Nose pushed firmly out of joint by the appearance of the FA Cup in the top flight calendar, the Premier League muscled back into view with a full programme of matches this week. Arsenal begin a mini-series of three games which will tell us a lot about their title chances this season.
Years ago, we travelled to Anfield more in hope than expectation. Even after 1989 and 1991 proved to be the breaking of the Liverpool’s empire, we were still more often than not, on the receiving end of defeat. It took a long time for that cycle to end and it’s really only since the turn of this century that coming away from that side of Stanley Park without three points is considered a poor result.
Such is football’s capricious nature that when we most expect to win, we fall to humbling defeat. Not by a close, single goal margin but capitulation. Or as with last season, a last-minute equaliser which stung as much as losing. It’s a horrible sensation to be on the receiving end of. As deep as the euphoria that greets the goal, is high; we are all too familiar with the two extremes.
Tonight’s match is no different. Arsenal are top of the Premier League, back to winning ways after the catastrophic performance at Southampton. Liverpool seem no more consistent under Jurgen Klopp than they were with Brendan Rodgers at the helm. No-one is quite sure what type of performance they will turn in.
Arsène is. It will be a “ferocious battle” at Anfield, he said earlier in the week and Arsenal have to be prepared for the. His expect for what Klopp is capable of is evident but it’s interesting that Liverpool’s injury list is growing quickly. It’s being put down to the German’s preferred style of play, a pressing game that it is claimed is too much for the squad although whether there is any truth in that, I don’t know.
It’s plausible, there’s no denying that Liverpool’s injuries appear more ‘wear and tear’ but are they any worse than other clubs have suffered? Right now, yes but in the perspective of a season, I am not so sure.
We can talk about injuries in the past tense at Arsenal. Well, almost. Alexis, according to Wenger, is “short” for this match but should be back for the trip to Stoke at the weekend.
In his absence, Joel Campbell has grown in confidence and his performances in the festive period were continually improving. Wenger thinks he benefited from a run in the side, in the same way that most players do. I wonder how Campbell views his future at the club though?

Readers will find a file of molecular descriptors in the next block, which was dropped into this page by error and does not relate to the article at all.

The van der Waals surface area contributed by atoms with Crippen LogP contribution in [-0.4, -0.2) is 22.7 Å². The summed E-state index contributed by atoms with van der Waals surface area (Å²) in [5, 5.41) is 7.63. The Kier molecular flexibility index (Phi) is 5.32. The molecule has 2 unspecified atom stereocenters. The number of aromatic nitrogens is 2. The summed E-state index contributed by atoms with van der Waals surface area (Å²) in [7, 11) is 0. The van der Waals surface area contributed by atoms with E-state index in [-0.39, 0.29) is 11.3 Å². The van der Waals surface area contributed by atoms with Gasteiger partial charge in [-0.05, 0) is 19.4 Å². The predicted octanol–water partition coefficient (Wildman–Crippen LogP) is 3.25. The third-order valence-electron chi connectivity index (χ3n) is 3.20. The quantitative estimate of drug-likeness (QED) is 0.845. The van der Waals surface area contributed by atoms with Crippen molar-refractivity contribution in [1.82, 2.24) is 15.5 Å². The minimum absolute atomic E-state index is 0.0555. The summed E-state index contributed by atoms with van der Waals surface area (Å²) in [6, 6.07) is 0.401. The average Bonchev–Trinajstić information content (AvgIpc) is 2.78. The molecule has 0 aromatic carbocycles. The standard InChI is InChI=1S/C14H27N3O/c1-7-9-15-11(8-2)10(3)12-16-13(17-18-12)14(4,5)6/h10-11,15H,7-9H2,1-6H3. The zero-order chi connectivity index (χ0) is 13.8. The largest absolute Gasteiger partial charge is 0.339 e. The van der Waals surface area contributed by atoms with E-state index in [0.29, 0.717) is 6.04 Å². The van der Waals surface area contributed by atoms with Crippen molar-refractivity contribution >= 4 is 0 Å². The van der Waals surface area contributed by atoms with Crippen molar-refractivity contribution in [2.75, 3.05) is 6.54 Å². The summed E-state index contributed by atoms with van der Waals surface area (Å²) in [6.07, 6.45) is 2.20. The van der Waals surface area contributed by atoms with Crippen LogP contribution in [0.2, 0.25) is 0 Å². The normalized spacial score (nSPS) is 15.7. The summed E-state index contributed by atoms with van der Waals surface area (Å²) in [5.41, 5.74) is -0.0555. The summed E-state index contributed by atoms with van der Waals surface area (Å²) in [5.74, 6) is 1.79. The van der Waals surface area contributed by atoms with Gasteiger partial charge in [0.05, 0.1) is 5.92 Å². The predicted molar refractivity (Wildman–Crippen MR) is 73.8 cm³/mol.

Arsène made it clear in talking to the media that whilst he liked the player and believed in his abilities, he was going to review the situation in January. Injuries gave the Costa Rican his chance and he’s taken it. But he should be under no illusions that others returning to fitness mean his time in the starting line-up is going to be limited.
When Alexis returns, it gives Wenger the option to play either Giroud or Walcott up front with Campbell on the right. When Cazorla comes back, Campbell drops to the bench; I just can’t see the Spaniard or Ramsey being left out; they are too pivotal for the side, to how Arsène wants the team to play, depending upon the opposition.
Where Campbell sits in the long-term with Oxlade-Chamberlain is unclear. At the moment he is ahead in the pecking order but that will change if the England international regains his form. Or should I say, when.
Except it’s never that clear-cut. Injuries intervene and he will get chances but having played for a while, will sporadic matches be enough for a player who was reportedly close to leaving last summer because he wanted regular first team football?
It may be that Arsenal refuse to play ball this summer with anyone who is seeking a move, beyond those who are out of contract or in the cases of Debuchy and Ospina, so evidently out of favour. We’ll give Arsène the benefit of the doubt on the Colombian’s injury but it does look like the situation with Almunia and others; conveniently injured until they depart.
Such cynicism in one so young.
I’d expect the line-up to be:
Cech; Bellerin, Mertesacker, Koscielny, Monreal; Flamini, Ramsey; Walcott, Özil, Campbell; Giroud
There’s a sense that Arsenal are getting back toward full strength. The bench will have a good blend of age and experience – ageing experience in some cases – and whilst we rely on the first XI, there’s a feeling, for me at least, that Wenger has options if the match isn’t going to plan. Arsène will look more to the likes of Gibbs, Oxlade-Chamberlain and Chambers first but the only real concern is the lack of alternatives for the forward line. Walcott can move to the lone striker role – Campbell at a push – but it disrupts the side in two places rather than just the one. Depth is there, it’s just in the medical room at the moment. If we can nurse the XI through for a couple of weeks longer, the position looks stronger.
I do think we ought to win tonight. Defeat won’t be damaging in isolation but as a precursor to the matches which follow, it won’t bode well. The season won’t be defined by events at Anfield but they could help shape its’ course. Arsène spoke earlier in the week about building momentum and I often think that this type of match – a ‘traditional’ big match – can boost the squad that little bit more than a routine win. If it is the beginning of a run that sees us take seven points from the next nine available, that will give the New Year a considerable boost.
Enjoy the match wherever you are watching it.